Kilkenny have once again opted for a dark colour combination for their away jersey, and where it has fallen short before, this year proves to be a solid addition! This jersey captures Kilkenny’s traditional stripes, but also doesn’t feel as dull as previous years. The small yellow details also give the jersey the splash of colour it needs to avoid feeling boring, whilst also tying in with their crest and home jersey, a very good effort from the cats!
Where the likes of Armagh just fell short for being a little too blacked out, Kildare finds the right balance here. The combination of a very dark grey and black streaks brings the jersey together very nicely and gives some very necessary detail to a jersey that could’ve fallen short of the mark had it not been executed so well.
A big jump from last year's rating for Offaly, and well deserved with this year's entry. This jersey feels nicely tied in with their home one, whilst still having enough differences to make it stand out on its own. The coloured section at the top works very well and gives the jersey a very sleek and modern look.
While quite similar to Offaly, we had to put Donegal ahead of them for those little details! Despite being the same template as the home jersey, Donegal opting to use the white in place of the yellow works so well that we had to make an exception! The chevron patterns up the front and the names of all Donegal’s GAA clubs add the vital details needed to avoid the trap of looking too bland that so many have fallen into. A very solid entry from Donegal.
Now that is how it’s done! A massive upgrade on previous entries for Waterford. This year's away jersey is slick, modern, and very visually pleasing! The black base in combination with the blue arrowed pattern is excellent and ties in very nicely with the blue sleeve collars and lines going down the side. A huge step up for The Déise.
Another great example of how vital the use of a solid pattern is to a jersey. Louth’s away jersey is a perfect blend of getting the colour combination and design choices spot on! The white lines, logos, sponsor and crest tie the whole jersey together in coordination with the striking red and black combination.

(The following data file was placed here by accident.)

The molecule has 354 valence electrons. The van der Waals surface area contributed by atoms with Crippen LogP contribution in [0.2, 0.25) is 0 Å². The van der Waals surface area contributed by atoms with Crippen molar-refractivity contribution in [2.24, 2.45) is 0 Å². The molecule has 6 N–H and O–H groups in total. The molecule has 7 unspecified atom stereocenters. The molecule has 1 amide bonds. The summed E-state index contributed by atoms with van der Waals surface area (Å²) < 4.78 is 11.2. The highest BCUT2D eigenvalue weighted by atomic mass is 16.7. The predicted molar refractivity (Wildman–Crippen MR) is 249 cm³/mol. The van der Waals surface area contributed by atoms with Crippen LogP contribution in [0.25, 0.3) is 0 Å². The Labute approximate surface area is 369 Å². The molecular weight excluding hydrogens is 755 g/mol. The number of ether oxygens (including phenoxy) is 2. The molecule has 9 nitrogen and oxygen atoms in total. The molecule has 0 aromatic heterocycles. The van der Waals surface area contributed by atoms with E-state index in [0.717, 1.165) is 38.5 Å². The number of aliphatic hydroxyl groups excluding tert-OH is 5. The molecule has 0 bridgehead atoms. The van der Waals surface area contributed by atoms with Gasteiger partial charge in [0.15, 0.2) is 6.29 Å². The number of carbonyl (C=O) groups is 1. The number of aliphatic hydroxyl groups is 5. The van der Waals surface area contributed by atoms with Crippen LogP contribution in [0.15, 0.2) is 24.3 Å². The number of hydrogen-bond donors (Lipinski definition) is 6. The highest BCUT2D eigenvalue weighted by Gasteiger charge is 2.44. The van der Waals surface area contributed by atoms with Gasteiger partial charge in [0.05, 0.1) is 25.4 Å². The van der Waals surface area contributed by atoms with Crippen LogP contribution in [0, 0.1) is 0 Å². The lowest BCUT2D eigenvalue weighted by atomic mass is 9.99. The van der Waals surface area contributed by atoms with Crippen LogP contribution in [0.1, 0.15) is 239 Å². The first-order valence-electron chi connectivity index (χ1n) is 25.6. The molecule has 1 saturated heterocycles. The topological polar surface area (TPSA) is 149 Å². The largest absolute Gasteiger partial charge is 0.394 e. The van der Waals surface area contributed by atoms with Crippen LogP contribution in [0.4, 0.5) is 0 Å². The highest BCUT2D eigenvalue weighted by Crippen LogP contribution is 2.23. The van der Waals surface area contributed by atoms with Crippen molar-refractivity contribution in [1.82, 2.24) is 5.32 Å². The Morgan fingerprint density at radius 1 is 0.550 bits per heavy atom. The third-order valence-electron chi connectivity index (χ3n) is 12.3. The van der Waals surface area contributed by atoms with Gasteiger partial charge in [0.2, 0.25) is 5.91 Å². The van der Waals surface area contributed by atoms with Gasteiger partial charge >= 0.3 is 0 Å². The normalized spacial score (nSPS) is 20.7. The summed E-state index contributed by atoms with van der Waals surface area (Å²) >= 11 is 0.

While this one is simple, there’s something classic about it. The red details throughout the jersey contrast nicely with the white base. The slightly darker lines against the white give the jersey some real depth and differentiate it from those with the plain white bases. The blue GAA logo and the blue aspects of the Cork crest also balance the shirt out well and complete a very well brought together jersey.
Having seen it for over a year now, this one has really grown on us! This blue and green combination works together very nicely and offers a nice contrast to that of their home jersey. Given how unpopular that one was, Kerry may as well play the All Ireland in this gem!
A very fresh approach from Dublin this year. This jersey is an absolute masterpiece, from the use of the light shade of blue, to the neck, sleeve cuffs, and sponsor being black, Dublin’s away jersey captures all the right elements needed to create a piece that is unmistakably Dublin, whilst also being different enough from their home jersey to make it stand out on its own!
Designed by six-year-old Swinford youngster Aoife Dunne, Mayo’s second year rocking this beautiful away jersey still sees them towards the summit of our ranking. The strips of colour down the front offer the perfect contrast to the patterned black base on the sides of this jersey. Unfortunately for Mayo, this is just as close as they came to winning anything this year!
This Wexford away jersey is absolutely perfect! The stylish pattern splitting the white in two is a brilliantly slick and stylish look. The sleeves tying into the chest design is a fantastic addition and adds a level of cohesion to the whole jersey. The neck is the perfect blend of their home colours, whilst contrasting against the white at the top. The sponsor offers a nice contrast to the white base also, and finishes off this brilliant jersey very nicely!